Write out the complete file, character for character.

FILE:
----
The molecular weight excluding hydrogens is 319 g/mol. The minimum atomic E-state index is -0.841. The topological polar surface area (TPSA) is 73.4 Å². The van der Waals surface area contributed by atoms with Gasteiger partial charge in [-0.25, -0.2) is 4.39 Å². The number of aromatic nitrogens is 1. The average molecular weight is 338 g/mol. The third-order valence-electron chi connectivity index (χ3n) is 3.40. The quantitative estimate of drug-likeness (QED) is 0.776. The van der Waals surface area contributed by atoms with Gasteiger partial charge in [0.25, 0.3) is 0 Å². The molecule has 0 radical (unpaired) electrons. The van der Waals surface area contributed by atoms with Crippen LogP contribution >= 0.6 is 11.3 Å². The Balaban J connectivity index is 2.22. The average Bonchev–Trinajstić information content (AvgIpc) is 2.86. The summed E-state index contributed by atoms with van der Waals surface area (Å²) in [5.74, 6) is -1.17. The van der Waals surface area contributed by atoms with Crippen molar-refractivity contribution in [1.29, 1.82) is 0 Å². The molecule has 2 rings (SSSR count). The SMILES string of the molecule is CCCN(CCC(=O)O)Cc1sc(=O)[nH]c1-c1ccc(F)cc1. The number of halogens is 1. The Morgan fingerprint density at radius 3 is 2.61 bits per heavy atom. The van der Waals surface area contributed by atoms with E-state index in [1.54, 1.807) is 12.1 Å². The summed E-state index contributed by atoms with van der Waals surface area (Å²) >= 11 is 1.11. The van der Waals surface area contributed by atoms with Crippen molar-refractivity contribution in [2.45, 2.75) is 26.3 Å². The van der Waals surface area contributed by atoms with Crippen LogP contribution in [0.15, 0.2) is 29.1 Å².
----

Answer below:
The molecular weight excluding hydrogens is 319 g/mol. The minimum atomic E-state index is -0.841. The topological polar surface area (TPSA) is 73.4 Å². The van der Waals surface area contributed by atoms with Gasteiger partial charge in [-0.25, -0.2) is 4.39 Å². The number of aromatic nitrogens is 1. The average molecular weight is 338 g/mol. The third-order valence-electron chi connectivity index (χ3n) is 3.40. The quantitative estimate of drug-likeness (QED) is 0.776. The van der Waals surface area contributed by atoms with Gasteiger partial charge in [0.25, 0.3) is 0 Å². The molecule has 0 radical (unpaired) electrons. The van der Waals surface area contributed by atoms with Crippen LogP contribution >= 0.6 is 11.3 Å². The Balaban J connectivity index is 2.22. The average Bonchev–Trinajstić information content (AvgIpc) is 2.86. The summed E-state index contributed by atoms with van der Waals surface area (Å²) in [5.74, 6) is -1.17. The van der Waals surface area contributed by atoms with Crippen molar-refractivity contribution in [1.29, 1.82) is 0 Å². The molecule has 2 rings (SSSR count). The SMILES string of the molecule is CCCN(CCC(=O)O)Cc1sc(=O)[nH]c1-c1ccc(F)cc1. The number of halogens is 1. The Morgan fingerprint density at radius 3 is 2.61 bits per heavy atom. The van der Waals surface area contributed by atoms with E-state index in [1.54, 1.807) is 12.1 Å². The summed E-state index contributed by atoms with van der Waals surface area (Å²) >= 11 is 1.11. The van der Waals surface area contributed by atoms with Crippen molar-refractivity contribution in [2.45, 2.75) is 26.3 Å². The van der Waals surface area contributed by atoms with Crippen LogP contribution in [0.15, 0.2) is 29.1 Å².